Updated from 6:39 p.m. ET to include additional information on Texas Instruments and NetApp
NEW YORK (
) -- The
continues and it's hard to find a reason why the tide will turn anytime soon.
The kneejerk reaction to President Barack Obama's re-election has seen plenty of follow-through with the
Dow Jones Industrial Average
now down in five of the past six sessions and the
qualifying for a correction by shedding 11% off its post-QE3 high for 2012.
All the rhetoric is pointing to a very difficult debate on solving the fiscal cliff. The president is sticking to his guns on higher taxes for the richest of Americans, pressing the advantage he gained a little more than a week ago. The Republicans have shown some willingness to reach across the aisle but they also have to defend what turf they have left and can't afford to cave completely.
Deutsche Bank offered this assessment as anxiety about Capitol Hill builds on Wall Street. The firm noted that Obama is now looking for $1.6 trillion in additional tax revenue over the next decade, double the $800 billion target that he couldn't get GOP leaders on board with in the summer of 2011.
One week on from the U.S. Presidential election result, and we're no closer to a solution on the fiscal cliff with 48 days left in the year," Deutsche Bank observed on Wednesday, adding later: "The seemingly hardline approach sets the scene for tough negotiations with congressional leaders on Friday."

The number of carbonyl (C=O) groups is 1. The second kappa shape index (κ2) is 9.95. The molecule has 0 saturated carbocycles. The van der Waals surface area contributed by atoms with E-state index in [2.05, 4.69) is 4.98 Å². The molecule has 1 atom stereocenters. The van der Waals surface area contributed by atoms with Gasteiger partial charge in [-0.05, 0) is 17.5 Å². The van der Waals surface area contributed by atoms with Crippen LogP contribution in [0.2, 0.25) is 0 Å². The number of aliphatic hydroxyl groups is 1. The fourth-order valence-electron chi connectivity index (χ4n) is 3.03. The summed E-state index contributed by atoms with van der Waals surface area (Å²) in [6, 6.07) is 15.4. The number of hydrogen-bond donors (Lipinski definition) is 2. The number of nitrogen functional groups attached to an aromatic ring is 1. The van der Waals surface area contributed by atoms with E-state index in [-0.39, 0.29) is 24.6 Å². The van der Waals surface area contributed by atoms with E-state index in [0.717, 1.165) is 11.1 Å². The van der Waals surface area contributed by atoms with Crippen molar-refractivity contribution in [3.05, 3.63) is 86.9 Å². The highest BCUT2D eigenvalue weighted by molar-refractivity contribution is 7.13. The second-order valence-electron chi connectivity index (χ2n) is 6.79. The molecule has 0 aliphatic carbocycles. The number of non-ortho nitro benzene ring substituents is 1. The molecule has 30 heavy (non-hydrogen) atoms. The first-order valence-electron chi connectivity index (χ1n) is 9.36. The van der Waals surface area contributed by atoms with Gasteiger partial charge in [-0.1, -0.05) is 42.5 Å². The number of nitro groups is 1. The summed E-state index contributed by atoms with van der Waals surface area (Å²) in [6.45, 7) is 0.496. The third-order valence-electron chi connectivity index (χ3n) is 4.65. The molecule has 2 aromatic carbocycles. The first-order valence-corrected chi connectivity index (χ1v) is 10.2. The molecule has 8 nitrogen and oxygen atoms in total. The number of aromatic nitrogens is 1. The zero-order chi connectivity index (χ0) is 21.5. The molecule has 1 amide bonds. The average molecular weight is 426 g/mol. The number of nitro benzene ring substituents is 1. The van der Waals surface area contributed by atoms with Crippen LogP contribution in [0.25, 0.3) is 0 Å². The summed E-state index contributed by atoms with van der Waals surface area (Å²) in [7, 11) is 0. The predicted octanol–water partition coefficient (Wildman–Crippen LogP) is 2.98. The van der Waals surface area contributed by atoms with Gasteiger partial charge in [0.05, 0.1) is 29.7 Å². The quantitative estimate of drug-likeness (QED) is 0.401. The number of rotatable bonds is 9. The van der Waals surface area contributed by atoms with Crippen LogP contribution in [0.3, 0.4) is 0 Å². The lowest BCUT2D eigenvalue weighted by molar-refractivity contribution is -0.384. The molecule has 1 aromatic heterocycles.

And the question can quickly go from "why buy stocks here?" to "why not sell before all of 2012's gains disappear?"
Longtime market watcher Ed Yardeni was trying to stay bullish about the end of the year ahead of Wednesday's regular session but noted the time crunch of the fiscal cliff isn't exactly conducive to a surge in stocks.
"The year is almost over," he wrote in emailed commentarty. "There won't be a year-end rally until the fiscal cliff issue is resolved. If it isn't resolved before the end of the year, then there is likely to be more downside to the current correction until the issue is resolved early next year. I'm still expecting a happy ending for the year, but there isn't much time left."
Sam Stovall, chief U.S. equity strategist at
S&P Capital IQ
, noted some of the selling is being driven by investors looking to get ahead of changes in tax implications for investments.
"With uncertainty surrounding the conclusion of the fiscal cliff, be it a likely postponement, a preferred outright solution, or the unthinkable continuation of irreconcilable differences, investors are tripping over themselves in an attempt to lighten their positions in stocks with hefty dividend yields or price appreciation, as future tax rates won't likely be as favorable," he wrote. "Even though this swift exodus may soon be followed by a 'V' shaped recovery should a resolution be forthcoming, a lot of technical damage has already been done. We think this will need to be repaired before a sustainable advance is resumed."